Note: Columnist Dave Lieber always admired Pat Summerall – who died April 16, 2013 – for one specific reason: his will power. After a long life as a hard-charging drinker, he suddenly quit. After Dave wrote this tribute column, he got to know Pat. Cheri Summerall, Pat’s wife, said, “Pat! He’s the guy that wrote that column about you.” They met and even worked together on Dave’s charity, Summer Santa.org. Here’s that 1999 column.
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Pat Summerall walked by my table at Friday night's Carroll Education Foundation charity benefit where he was the honoree. All I could think of saying was “Hi!”
“Hi,” he said back.
There was so much more I wanted to say.
I've only written one fan letter in my adult life. It was to Pat Summerall. Yet the letter had nothing to do with the fact that he is one of the greatest sportscasters of the century or that he was a high-scoring place-kicker for two National Football League teams.
I don't have a copy of the 1992 letter, but I remember that it went something like this:
Dear Mr. Summerall:
I just read in the newspaper that you have taken an indefinite leave of absence from your sports announcing duties on CBS. The story said you had a drinking problem and you enrolled in the Betty Ford Clinic for treatment.
You have always been my favorite TV sports announcer. I grew up listening to you broadcast the Sunday afternoon NFL games. I spend my Sundays with you!
On behalf of your millions of fans, I am one more who wishes you a speedy recovery. I admire your courage and eagerly await your return to the airwaves.
Summerall never wrote back, but that was OK. I wasn't writing for an answer. I wanted him to remember that people whom he had never met cared deeply about him.
When I learned that he was to be the guest of honor – and target of a roast – at the Carroll foundation dinner, I immediately got a ticket. I wasn't disappointed. Summerall carries himself with great dignity. His is a voice I could listen to for hours.
Perhaps out of respect for Summerall, the roast contained only brief references to his personal problems.
When the lengthy live auction ended, master of ceremonies Dale Hansen, a WFAA/Channel 8 sports anchor, walked to the podium holding a beer.
“I don't know about you, Pat, but I'm drinking this,” he said.
When KLIF/570 AM sports host Norm Hitzges mentioned Summerall's days with broadcasting partner Tom Brookshier, Hitzges said the pair drank “10 rounds a night.” Summerall corrected him.
“Way low,” Summerall said.
And when Star-Telegram sports columnist Randy Galloway roasted Summerall, he ended by saying: “When Pat Summerall had to change his personal lifestyle, he did it with grace and personal dignity.”
A greater acknowledgement of Summerall's achievements was not discussed. But this was a dinner supporting education. And on the issues of alcohol and drug abuse, Summerall has carved out a new role for himself as an educator. In recent years, he has talked about his own experiences to help others.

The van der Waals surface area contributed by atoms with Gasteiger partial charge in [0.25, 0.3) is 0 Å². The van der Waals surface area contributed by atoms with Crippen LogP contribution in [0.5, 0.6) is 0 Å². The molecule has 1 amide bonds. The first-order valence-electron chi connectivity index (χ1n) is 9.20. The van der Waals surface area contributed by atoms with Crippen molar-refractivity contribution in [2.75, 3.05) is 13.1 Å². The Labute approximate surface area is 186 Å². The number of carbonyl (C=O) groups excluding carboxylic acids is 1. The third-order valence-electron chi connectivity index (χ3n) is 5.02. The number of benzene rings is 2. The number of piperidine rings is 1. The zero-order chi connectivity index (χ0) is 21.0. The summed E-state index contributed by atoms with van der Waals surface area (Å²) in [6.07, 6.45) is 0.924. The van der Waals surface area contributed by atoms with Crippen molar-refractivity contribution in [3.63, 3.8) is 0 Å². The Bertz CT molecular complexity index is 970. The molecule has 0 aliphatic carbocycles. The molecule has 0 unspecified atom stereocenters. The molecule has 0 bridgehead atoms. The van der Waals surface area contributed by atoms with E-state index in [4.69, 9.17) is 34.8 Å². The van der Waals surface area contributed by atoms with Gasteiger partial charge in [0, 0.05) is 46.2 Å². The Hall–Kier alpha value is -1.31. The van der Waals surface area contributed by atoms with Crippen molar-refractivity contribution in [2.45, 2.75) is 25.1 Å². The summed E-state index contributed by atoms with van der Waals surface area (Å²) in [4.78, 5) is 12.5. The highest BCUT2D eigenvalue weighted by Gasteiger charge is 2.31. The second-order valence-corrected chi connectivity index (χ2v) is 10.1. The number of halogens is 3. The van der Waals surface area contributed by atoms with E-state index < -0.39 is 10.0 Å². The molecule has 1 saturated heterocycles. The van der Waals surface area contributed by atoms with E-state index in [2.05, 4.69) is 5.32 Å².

For more than 40 years, Summerall has said, he spent most of his nights at the bar.
“I was usually the last guy there, telling the longest stories and drinking everybody under the table,” he once said in a documentary about alcoholism.
He began as a social drinker while playing football at the University of Arkansas. By the time he was a National Football League player, “I had a vodka after a game, or a Jack Daniels on the plane, or a few beers with friends during all those nights on the road.
“I took painkillers every day, too, for the knees I banged up playing football. The combination of painkillers and booze were slowly ripping a hole in my stomach.”
In 1990, after broadcasting a Bears-Redskins game, he stayed up late drinking. On the airline flight, he became terribly ill with a bleeding ulcer. He was rushed to the hospital, where he almost died.
“I promised myself I would never drink again,” he said.
It was a promise he didn't keep.
At first, he drank secretly in his hotel room to let off stress. If anyone asked, he said he had quit.
By 1992, he was covering the Masters Tournament for CBS and got so sick before a broadcast that he barely finished.
“I looked in the mirror and I knew at that moment I didn't like what I saw,” Summerall told a Tarrant County substance-abuse banquet a few years ago.
A few days later, his daughter wrote him a letter: “I'd always been proud that we had the same last name, but now I can't say that.”
He enrolled in the Betty Ford Clinic and spent 33 days attending lectures, going to counseling and learning how to stop drinking.
Now he makes videos in which he tells his story to help others. He and his wife, Cheri, who live in a Southlake home they call “Amazing Grace,” were the leaders behind an expansion of the Betty Ford Clinic into Irving.
The Betty Ford Family and Children's Program opened last year and helps children whose families have substance-abuse problems. The Summeralls helped raise much of the $5 million needed.
Pat Summerall also spent tearful lunches with Mickey Mantle, persuading him to enter the Betty Ford Clinic, which Mantle eventually did.
And often, pro sports teams ask Summerall to have personal chats with troubled players.
He probably tells them something he often says: In football, the hardest shots are the ones you don't see coming. But the toughest blows he absorbed came from the drinks he ordered.
Those days are over. Pat Summerall, more than ever, is worthy of a fan letter.
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Here’s Dave’s story about Pat Summerall working on the Summer Santa children’s charity: “Pat Summerall Partners with Summer Santa.”